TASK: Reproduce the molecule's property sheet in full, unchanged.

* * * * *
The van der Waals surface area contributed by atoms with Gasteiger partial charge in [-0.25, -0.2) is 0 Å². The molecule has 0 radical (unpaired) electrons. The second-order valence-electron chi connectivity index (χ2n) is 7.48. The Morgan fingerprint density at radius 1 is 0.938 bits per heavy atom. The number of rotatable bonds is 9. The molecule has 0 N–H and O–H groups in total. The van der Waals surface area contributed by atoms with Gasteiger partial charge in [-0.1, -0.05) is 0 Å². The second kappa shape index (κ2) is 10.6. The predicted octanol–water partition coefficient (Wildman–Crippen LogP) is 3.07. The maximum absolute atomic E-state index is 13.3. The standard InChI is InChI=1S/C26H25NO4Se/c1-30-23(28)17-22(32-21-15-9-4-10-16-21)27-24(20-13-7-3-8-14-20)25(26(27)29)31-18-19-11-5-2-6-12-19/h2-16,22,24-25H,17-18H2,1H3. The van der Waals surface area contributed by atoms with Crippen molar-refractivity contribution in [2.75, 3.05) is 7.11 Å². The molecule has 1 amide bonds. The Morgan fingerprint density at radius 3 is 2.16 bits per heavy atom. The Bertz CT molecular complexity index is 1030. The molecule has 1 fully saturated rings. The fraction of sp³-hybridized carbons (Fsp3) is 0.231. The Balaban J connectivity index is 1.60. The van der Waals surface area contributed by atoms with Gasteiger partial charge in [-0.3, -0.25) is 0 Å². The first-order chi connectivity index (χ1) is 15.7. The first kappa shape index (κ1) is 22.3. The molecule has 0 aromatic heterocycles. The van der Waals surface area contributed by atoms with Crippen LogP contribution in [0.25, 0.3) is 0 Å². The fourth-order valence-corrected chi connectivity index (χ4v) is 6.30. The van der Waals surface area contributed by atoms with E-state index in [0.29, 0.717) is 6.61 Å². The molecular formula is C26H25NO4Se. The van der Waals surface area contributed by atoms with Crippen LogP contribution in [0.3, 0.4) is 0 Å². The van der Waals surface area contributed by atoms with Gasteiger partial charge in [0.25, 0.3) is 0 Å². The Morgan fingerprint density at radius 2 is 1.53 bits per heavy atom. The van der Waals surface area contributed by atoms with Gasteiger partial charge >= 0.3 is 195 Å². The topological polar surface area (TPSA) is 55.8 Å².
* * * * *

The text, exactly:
The van der Waals surface area contributed by atoms with Gasteiger partial charge in [-0.25, -0.2) is 0 Å². The molecule has 0 radical (unpaired) electrons. The second-order valence-electron chi connectivity index (χ2n) is 7.48. The Morgan fingerprint density at radius 1 is 0.938 bits per heavy atom. The number of rotatable bonds is 9. The molecule has 0 N–H and O–H groups in total. The van der Waals surface area contributed by atoms with Gasteiger partial charge in [-0.1, -0.05) is 0 Å². The second kappa shape index (κ2) is 10.6. The predicted octanol–water partition coefficient (Wildman–Crippen LogP) is 3.07. The maximum absolute atomic E-state index is 13.3. The standard InChI is InChI=1S/C26H25NO4Se/c1-30-23(28)17-22(32-21-15-9-4-10-16-21)27-24(20-13-7-3-8-14-20)25(26(27)29)31-18-19-11-5-2-6-12-19/h2-16,22,24-25H,17-18H2,1H3. The van der Waals surface area contributed by atoms with Crippen molar-refractivity contribution in [2.75, 3.05) is 7.11 Å². The molecule has 1 amide bonds. The Morgan fingerprint density at radius 3 is 2.16 bits per heavy atom. The Bertz CT molecular complexity index is 1030. The molecule has 1 fully saturated rings. The fraction of sp³-hybridized carbons (Fsp3) is 0.231. The Balaban J connectivity index is 1.60. The van der Waals surface area contributed by atoms with Gasteiger partial charge in [-0.3, -0.25) is 0 Å². The first-order chi connectivity index (χ1) is 15.7. The first kappa shape index (κ1) is 22.3. The molecule has 0 aromatic heterocycles. The van der Waals surface area contributed by atoms with Crippen LogP contribution in [0.25, 0.3) is 0 Å². The fourth-order valence-corrected chi connectivity index (χ4v) is 6.30. The van der Waals surface area contributed by atoms with E-state index in [0.29, 0.717) is 6.61 Å². The molecular formula is C26H25NO4Se. The van der Waals surface area contributed by atoms with Crippen LogP contribution in [0.3, 0.4) is 0 Å². The van der Waals surface area contributed by atoms with Gasteiger partial charge in [0.25, 0.3) is 0 Å². The Morgan fingerprint density at radius 2 is 1.53 bits per heavy atom. The van der Waals surface area contributed by atoms with Gasteiger partial charge >= 0.3 is 195 Å². The topological polar surface area (TPSA) is 55.8 Å².